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Thursday, November 27, 2014
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Published: Thursday, 10/25/2007

Restaurant review: Trotters Tavern ****

At the Museum Tavern, located across the road from the British Museum in London, I had my first taste of Scotch eggs, a staple of British pub food. It's an addictive appetizer, with sausage and bread crumbs wrapped around the outside of a hard-boiled egg.

At Cass Olwan's late, lamented Town Club in downtown Toledo, one of my favorite dishes was Kentucky Hot Brown, a delicious combination of turkey, crisp bacon, and tomatoes covered in rich mornay sauce and crowned with a peach half.

Many years have passed since then. So imagine my surprise when I walked into Trotters Tavern on Heatherdowns Boulevard and found both items on the menu. What serendipity! I ordered them both, and they measured up superbly with my memories, even if the hot brown was missing the Town Club's glistening peach.

These were two of a dozen or more dishes on Trotters' menu that I bet you can't find anywhere else in the city.

For starters, on the appetizer list are such unusual items as a full pound of Prince Edward Island mussels; sweet peppadew peppers with French olives, pepperoni, and cheese; brioscia rustica, skewers of tomatoes, rosemary, basil, mozzarella, and ciabatta bread; soprano bocconicinis (garlic rolls), and macaroni and cheese formed into deep-fried triangles.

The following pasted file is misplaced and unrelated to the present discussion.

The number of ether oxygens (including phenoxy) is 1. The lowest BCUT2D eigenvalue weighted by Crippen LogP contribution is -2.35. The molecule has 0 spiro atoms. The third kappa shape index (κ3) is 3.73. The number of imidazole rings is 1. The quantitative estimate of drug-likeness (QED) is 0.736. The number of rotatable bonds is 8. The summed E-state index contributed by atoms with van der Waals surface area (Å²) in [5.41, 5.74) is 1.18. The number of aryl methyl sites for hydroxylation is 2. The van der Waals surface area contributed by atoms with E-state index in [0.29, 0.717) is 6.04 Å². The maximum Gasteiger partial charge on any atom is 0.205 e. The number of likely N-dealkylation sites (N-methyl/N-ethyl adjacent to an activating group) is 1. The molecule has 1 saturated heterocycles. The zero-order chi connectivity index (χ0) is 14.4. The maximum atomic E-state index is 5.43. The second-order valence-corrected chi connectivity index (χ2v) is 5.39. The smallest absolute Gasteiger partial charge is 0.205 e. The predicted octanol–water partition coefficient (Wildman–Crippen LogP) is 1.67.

Among the sandwiches, look for the BLT with brawny Danish bacon and sweetish "duke mayo" from Greenville, S.C.; Havana robusto, a Cuban-flavored sandwich stacked with pork loin, turkey, and ham, and the piece de resistance, Dearborn ham roast with the thickest, tenderest ham this side of Michigan.

The awning out front displays the restaurant's official name: "J. Brown's Original Trotters Tavern." John Brown first established Trotters in Bowling Green but sold it about 10 years ago and moved to Toledo. The BG Trotters, owned by the Contris family, still operates, and its menu is somewhat similar.

The Toledo Trotters is a very big place, decorated with more than 100 beer signs. Customers belly up to the bar, sit at tables and booths lined against the windows, or head out to the patio to drink and dine.

In addition to the scotch eggs ($7.95) and original hot brown ($11.95), which takes its name from the venerable Brown Hotel in Louisville, the dishes all seem to have a distinguishing quality. A good example is the P-N-P ($7.75), a monster of a pastrami and swiss cheese sandwich that includes cole slaw and skin-on French fries inside the bun. This makes eating it without spilling it problematic, and the huge, doughy pretzel bun tends to overpower the taste buds.

Then there's the tavern's signature dinner entre, the Brown Jug sirloin ($17.95) with a "capacious" steak sauce. Without the sauce, the thick cut would be delectable indeed; with the sauce, which reeks of worcestershire that overflows the small skillet it's served in, I could barely get it down.

The $11.95 opa kotta, on the other hand, was terrific - a marinated chicken breast with melted feta cheese on a Greek salad. I also unequivocally recommend the Lake Erie perch sandwich ($8.99) with four big pieces of fish; the thick Danish BLT ($7.95), and especially the Dearborn ham roast ($7.95), as fine a sandwich as I've had.

Contact Bill of Fare at fare@theblade.com



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